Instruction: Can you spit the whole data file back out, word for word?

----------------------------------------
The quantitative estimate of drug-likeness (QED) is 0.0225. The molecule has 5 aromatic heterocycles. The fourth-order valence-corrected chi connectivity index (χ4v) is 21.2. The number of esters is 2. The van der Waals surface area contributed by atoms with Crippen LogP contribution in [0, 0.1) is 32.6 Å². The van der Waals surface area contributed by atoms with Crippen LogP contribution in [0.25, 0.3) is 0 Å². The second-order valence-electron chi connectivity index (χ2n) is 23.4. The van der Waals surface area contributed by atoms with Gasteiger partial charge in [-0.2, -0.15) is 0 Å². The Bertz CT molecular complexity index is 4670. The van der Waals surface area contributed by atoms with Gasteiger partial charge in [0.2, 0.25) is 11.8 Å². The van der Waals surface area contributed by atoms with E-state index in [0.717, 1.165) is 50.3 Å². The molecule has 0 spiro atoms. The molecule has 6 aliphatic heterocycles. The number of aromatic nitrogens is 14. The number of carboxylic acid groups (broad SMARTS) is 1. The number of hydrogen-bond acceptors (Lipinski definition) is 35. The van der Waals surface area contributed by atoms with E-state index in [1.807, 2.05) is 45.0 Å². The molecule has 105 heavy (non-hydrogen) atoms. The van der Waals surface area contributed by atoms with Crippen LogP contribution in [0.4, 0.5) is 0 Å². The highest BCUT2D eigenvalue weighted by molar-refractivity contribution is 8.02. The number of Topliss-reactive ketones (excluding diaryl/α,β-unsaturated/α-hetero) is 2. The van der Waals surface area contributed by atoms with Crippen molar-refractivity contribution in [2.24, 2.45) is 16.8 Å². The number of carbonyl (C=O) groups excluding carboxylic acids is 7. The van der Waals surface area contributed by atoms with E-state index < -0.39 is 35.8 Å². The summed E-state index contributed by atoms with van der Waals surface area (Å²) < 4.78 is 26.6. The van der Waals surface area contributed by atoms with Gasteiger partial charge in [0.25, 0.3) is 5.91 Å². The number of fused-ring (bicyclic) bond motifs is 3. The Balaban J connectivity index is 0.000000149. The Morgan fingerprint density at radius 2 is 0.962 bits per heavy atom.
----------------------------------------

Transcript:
The quantitative estimate of drug-likeness (QED) is 0.0225. The molecule has 5 aromatic heterocycles. The fourth-order valence-corrected chi connectivity index (χ4v) is 21.2. The number of esters is 2. The van der Waals surface area contributed by atoms with Crippen LogP contribution in [0, 0.1) is 32.6 Å². The van der Waals surface area contributed by atoms with Crippen LogP contribution in [0.25, 0.3) is 0 Å². The second-order valence-electron chi connectivity index (χ2n) is 23.4. The van der Waals surface area contributed by atoms with Gasteiger partial charge in [-0.2, -0.15) is 0 Å². The Bertz CT molecular complexity index is 4670. The van der Waals surface area contributed by atoms with Gasteiger partial charge in [0.2, 0.25) is 11.8 Å². The van der Waals surface area contributed by atoms with E-state index in [0.717, 1.165) is 50.3 Å². The molecule has 0 spiro atoms. The molecule has 6 aliphatic heterocycles. The number of aromatic nitrogens is 14. The number of carboxylic acid groups (broad SMARTS) is 1. The number of hydrogen-bond acceptors (Lipinski definition) is 35. The van der Waals surface area contributed by atoms with E-state index in [1.807, 2.05) is 45.0 Å². The molecule has 105 heavy (non-hydrogen) atoms. The van der Waals surface area contributed by atoms with Crippen LogP contribution in [0.4, 0.5) is 0 Å². The highest BCUT2D eigenvalue weighted by molar-refractivity contribution is 8.02. The number of Topliss-reactive ketones (excluding diaryl/α,β-unsaturated/α-hetero) is 2. The van der Waals surface area contributed by atoms with Crippen molar-refractivity contribution in [2.24, 2.45) is 16.8 Å². The number of carbonyl (C=O) groups excluding carboxylic acids is 7. The van der Waals surface area contributed by atoms with E-state index < -0.39 is 35.8 Å². The summed E-state index contributed by atoms with van der Waals surface area (Å²) < 4.78 is 26.6. The van der Waals surface area contributed by atoms with Gasteiger partial charge in [0.25, 0.3) is 5.91 Å². The number of fused-ring (bicyclic) bond motifs is 3. The Balaban J connectivity index is 0.000000149. The Morgan fingerprint density at radius 2 is 0.962 bits per heavy atom.